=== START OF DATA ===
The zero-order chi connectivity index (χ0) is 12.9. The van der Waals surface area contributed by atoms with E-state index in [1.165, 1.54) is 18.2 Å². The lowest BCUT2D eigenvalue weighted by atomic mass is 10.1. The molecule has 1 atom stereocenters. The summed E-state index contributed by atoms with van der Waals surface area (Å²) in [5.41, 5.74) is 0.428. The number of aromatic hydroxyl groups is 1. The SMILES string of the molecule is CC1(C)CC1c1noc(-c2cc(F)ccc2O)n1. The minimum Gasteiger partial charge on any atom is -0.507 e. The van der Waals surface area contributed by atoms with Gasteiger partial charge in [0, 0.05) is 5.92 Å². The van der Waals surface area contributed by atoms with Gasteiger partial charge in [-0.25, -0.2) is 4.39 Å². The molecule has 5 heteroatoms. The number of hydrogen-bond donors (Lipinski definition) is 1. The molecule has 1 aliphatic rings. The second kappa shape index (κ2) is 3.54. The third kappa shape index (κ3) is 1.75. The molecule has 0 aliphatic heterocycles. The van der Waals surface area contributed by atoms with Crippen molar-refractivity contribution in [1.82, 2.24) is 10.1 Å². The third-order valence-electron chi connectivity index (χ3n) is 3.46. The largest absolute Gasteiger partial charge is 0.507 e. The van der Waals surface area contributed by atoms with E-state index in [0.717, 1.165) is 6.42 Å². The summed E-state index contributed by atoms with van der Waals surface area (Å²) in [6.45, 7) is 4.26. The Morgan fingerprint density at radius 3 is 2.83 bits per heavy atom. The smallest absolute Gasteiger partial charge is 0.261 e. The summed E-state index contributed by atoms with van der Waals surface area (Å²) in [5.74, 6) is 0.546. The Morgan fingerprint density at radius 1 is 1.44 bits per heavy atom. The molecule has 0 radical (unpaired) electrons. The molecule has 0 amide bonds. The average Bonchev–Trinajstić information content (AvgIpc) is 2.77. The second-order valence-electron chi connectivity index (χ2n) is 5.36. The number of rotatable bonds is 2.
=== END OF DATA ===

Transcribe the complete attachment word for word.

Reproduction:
The zero-order chi connectivity index (χ0) is 12.9. The van der Waals surface area contributed by atoms with E-state index in [1.165, 1.54) is 18.2 Å². The lowest BCUT2D eigenvalue weighted by atomic mass is 10.1. The molecule has 1 atom stereocenters. The summed E-state index contributed by atoms with van der Waals surface area (Å²) in [5.41, 5.74) is 0.428. The number of aromatic hydroxyl groups is 1. The SMILES string of the molecule is CC1(C)CC1c1noc(-c2cc(F)ccc2O)n1. The minimum Gasteiger partial charge on any atom is -0.507 e. The van der Waals surface area contributed by atoms with Gasteiger partial charge in [0, 0.05) is 5.92 Å². The van der Waals surface area contributed by atoms with Gasteiger partial charge in [-0.25, -0.2) is 4.39 Å². The molecule has 5 heteroatoms. The number of hydrogen-bond donors (Lipinski definition) is 1. The molecule has 1 aliphatic rings. The second kappa shape index (κ2) is 3.54. The third kappa shape index (κ3) is 1.75. The molecule has 0 aliphatic heterocycles. The van der Waals surface area contributed by atoms with Crippen molar-refractivity contribution in [1.82, 2.24) is 10.1 Å². The third-order valence-electron chi connectivity index (χ3n) is 3.46. The largest absolute Gasteiger partial charge is 0.507 e. The van der Waals surface area contributed by atoms with E-state index in [0.717, 1.165) is 6.42 Å². The summed E-state index contributed by atoms with van der Waals surface area (Å²) in [6.45, 7) is 4.26. The Morgan fingerprint density at radius 3 is 2.83 bits per heavy atom. The smallest absolute Gasteiger partial charge is 0.261 e. The summed E-state index contributed by atoms with van der Waals surface area (Å²) in [5.74, 6) is 0.546. The Morgan fingerprint density at radius 1 is 1.44 bits per heavy atom. The molecule has 0 radical (unpaired) electrons. The molecule has 0 amide bonds. The average Bonchev–Trinajstić information content (AvgIpc) is 2.77. The second-order valence-electron chi connectivity index (χ2n) is 5.36. The number of rotatable bonds is 2.